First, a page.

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Warming? Where?
Is the phenomenon of global warming really that serious? Does it even exist? Do we even care? We answer all those questions and more...

Southern India: in the state of Andhra Pradesh, temperatures reached to as high as 120°F (48.9°C) resulting in the highest one-week death toll on record – the state has experienced a warming trend at the rate of 1°F (0.6°C) per century. Bangladesh: rising ocean levels have flooded about 18,500 acres of mangrove forests in Chokaria Sundarbans during the past three decades due to the global sea-level rise at 5.5 mm/year. China: in the Qinghai province, more than half of the 4,000 lakes have disappeared due to droughts. Siberia: large expanses of tundra permafrost are melting.

Horrifyingly, melting permafrost has already damaged 300 buildings in the cities of Norilsk and Yakutsk. The average temperature of the permanently frozen ground in Yakutsk has warmed by 2.7 °F (1.5°C) in the last three decades. Canada: the Athabasca Glacier has retreated about 0.5 km in six decades and has thinned dramatically since the 1950s. In British Columbia, the Wedgemont Glacier too has retreated hundreds of meters since 1979, as the climate has been warming at a rate of 2°F (1.1°C) per century, shockingly at twice the global average.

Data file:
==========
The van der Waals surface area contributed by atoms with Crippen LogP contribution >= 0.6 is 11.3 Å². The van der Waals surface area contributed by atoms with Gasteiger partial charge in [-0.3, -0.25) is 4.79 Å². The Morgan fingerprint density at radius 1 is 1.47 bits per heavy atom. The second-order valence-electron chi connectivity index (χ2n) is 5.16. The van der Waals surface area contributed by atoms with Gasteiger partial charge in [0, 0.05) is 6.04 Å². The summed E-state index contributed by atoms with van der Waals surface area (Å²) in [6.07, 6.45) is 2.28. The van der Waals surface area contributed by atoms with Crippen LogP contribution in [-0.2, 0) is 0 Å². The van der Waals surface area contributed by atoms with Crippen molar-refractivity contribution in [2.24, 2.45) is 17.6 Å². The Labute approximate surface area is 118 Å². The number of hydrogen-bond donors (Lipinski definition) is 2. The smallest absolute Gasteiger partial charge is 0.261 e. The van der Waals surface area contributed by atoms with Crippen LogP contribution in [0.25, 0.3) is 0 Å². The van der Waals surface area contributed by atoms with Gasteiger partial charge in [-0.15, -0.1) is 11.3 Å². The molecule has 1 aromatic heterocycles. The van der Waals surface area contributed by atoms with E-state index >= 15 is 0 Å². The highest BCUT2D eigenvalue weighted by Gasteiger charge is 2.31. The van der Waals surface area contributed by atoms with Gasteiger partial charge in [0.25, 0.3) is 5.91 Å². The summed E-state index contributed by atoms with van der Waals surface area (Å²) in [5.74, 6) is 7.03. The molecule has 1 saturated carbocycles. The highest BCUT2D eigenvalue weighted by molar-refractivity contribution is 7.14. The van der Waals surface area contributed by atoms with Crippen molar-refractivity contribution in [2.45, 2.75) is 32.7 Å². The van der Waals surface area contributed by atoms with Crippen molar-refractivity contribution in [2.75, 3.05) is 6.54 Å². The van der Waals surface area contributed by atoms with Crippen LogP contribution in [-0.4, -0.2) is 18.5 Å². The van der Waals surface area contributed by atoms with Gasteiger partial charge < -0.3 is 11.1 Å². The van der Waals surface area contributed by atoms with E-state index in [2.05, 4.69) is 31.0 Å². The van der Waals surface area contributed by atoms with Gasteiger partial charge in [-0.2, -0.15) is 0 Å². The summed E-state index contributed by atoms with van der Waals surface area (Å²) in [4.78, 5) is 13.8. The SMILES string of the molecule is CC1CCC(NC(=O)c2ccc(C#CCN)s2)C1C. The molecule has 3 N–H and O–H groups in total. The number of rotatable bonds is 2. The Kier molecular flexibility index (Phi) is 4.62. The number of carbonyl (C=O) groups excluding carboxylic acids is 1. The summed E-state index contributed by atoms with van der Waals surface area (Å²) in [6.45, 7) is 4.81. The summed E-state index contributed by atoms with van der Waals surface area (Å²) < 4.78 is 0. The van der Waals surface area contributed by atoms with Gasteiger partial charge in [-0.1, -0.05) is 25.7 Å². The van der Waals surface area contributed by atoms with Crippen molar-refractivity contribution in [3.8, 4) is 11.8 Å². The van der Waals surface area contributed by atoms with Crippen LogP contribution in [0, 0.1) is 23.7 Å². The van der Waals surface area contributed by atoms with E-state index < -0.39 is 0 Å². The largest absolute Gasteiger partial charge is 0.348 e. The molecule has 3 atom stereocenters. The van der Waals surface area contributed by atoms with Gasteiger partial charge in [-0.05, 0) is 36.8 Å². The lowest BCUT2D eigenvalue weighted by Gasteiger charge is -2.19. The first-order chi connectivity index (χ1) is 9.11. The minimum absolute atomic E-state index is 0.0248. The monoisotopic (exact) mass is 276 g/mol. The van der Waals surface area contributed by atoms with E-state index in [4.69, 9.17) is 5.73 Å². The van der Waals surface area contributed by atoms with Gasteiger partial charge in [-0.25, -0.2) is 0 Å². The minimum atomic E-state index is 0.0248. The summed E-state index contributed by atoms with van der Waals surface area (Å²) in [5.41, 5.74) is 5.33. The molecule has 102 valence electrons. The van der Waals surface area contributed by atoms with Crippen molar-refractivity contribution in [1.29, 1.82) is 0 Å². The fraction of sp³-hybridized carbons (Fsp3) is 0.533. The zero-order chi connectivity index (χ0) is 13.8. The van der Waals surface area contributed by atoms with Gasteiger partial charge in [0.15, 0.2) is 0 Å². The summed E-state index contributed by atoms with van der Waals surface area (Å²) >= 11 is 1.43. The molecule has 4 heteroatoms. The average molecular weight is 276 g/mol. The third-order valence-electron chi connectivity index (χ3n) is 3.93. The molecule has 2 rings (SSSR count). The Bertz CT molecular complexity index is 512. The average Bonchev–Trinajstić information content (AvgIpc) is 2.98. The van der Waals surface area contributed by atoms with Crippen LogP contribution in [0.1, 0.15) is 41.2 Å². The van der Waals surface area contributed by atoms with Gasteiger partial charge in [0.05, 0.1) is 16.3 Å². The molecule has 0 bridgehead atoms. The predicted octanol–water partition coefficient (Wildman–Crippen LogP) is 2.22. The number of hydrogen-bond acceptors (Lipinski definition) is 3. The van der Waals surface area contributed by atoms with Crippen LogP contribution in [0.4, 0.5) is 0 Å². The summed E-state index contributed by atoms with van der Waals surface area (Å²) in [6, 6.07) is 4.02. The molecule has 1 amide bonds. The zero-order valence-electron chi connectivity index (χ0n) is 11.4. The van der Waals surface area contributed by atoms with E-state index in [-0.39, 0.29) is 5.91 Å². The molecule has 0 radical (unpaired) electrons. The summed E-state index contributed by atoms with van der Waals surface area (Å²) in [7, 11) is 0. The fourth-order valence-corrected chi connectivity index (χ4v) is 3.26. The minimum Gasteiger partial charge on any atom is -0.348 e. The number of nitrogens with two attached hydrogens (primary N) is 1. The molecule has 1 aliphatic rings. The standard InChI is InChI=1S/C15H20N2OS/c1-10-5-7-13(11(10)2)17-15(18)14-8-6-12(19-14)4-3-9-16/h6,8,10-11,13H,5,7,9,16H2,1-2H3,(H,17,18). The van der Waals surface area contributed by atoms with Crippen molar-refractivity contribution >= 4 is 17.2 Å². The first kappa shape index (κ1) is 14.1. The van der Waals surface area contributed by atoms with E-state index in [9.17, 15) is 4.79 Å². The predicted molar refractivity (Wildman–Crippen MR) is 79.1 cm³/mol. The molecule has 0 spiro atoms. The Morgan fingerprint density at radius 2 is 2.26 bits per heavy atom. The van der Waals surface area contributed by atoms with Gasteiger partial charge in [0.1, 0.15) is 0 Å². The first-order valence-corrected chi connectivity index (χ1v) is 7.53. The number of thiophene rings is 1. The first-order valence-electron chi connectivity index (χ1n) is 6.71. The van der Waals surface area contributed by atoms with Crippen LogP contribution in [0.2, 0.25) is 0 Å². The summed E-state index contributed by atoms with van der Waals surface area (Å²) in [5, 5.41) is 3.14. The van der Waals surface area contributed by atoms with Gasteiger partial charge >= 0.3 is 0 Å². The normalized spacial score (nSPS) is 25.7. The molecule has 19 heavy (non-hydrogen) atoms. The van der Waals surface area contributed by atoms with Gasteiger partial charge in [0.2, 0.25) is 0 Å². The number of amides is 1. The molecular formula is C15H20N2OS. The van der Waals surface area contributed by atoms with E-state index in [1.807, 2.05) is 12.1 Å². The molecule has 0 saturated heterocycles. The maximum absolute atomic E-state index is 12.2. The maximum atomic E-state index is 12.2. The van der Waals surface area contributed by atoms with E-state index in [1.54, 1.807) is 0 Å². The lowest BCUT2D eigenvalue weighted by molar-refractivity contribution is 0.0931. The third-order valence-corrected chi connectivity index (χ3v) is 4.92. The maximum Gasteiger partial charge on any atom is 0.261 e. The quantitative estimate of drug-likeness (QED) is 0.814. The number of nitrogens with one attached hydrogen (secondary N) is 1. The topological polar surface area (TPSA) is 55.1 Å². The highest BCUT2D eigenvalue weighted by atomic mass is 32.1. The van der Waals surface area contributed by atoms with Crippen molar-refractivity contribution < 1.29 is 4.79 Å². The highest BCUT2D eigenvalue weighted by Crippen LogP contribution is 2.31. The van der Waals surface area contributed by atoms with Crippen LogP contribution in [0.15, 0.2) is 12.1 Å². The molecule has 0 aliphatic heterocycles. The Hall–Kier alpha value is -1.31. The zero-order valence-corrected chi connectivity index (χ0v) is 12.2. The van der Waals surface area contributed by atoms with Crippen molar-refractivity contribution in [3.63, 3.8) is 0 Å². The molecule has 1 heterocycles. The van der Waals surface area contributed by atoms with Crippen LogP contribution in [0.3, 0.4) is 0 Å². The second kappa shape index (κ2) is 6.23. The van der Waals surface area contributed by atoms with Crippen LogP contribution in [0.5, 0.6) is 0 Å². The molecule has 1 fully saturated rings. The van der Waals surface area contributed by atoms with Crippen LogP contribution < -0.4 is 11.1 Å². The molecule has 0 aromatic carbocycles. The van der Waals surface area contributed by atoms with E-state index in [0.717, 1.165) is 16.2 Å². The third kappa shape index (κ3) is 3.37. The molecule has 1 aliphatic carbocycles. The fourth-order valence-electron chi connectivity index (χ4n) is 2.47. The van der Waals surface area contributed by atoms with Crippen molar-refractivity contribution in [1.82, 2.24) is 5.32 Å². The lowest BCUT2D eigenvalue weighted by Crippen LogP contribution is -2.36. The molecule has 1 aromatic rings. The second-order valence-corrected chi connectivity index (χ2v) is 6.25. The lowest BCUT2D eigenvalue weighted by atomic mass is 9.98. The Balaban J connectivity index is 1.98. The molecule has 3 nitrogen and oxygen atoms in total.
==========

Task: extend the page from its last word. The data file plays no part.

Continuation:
Does all this really point towards global warming to such an extent that we should start panicking? Well, the issue has gained popularity in the developed world (Europe specifically) but has not gone down so well in the third world as food and shelter are of greater importance than a 1.5°C rise in temperatures.

That is not to discard the factuality that certain environmental changes are becoming more severe with each day passing. Global temperatures are surely on the rise. Incidences like Arctic shrinkage, Arctic methane release, and release of terrestrial carbon from permafrost regions are being observed. The sea level is rising at 0.2 cm/year. From 1961 to 2003, the global ocean temperatures have risen by 0.1°C. The temperature of the Antarctic Southern Ocean rose by 0.17°C (0.31°F) between the 1950s and the 1980s.
More dangerous implications include transnational migration of epidemics like malaria, plague. In addition, economic costs can be easily gauged from the example of the 1926 Miami hurricane which cost a whopping $157 billion. What is more appalling is that around 25 million people are estimated to have been displaced in the 1990s due to environmental changes; shockingly, the number is estimated to reach 150 million by the end of 2050 (as per the Intergovernmental Panel on Climate Change). WHO reports that as of date, around 150,000 individuals are dying every year due to climate change.

If climate change is a realistic possibility, then the current response in the form of UN-FCCC seems too luxurious. While a country like China today accounts for 19% global emissions, India is not far behind. Yet, none of these countries seems open to a legally enforceable regulation that ensures that emitters fall in line – the argument being that while the developed countries have already exploited the world in the past so many years (and so have become developed), the developing countries still have their share of exploitation left to do. If that is the argument, we are all lost. For a start, so is the UN. They don’t even have a separate body looking after climate control...

By:- Akram Hoque

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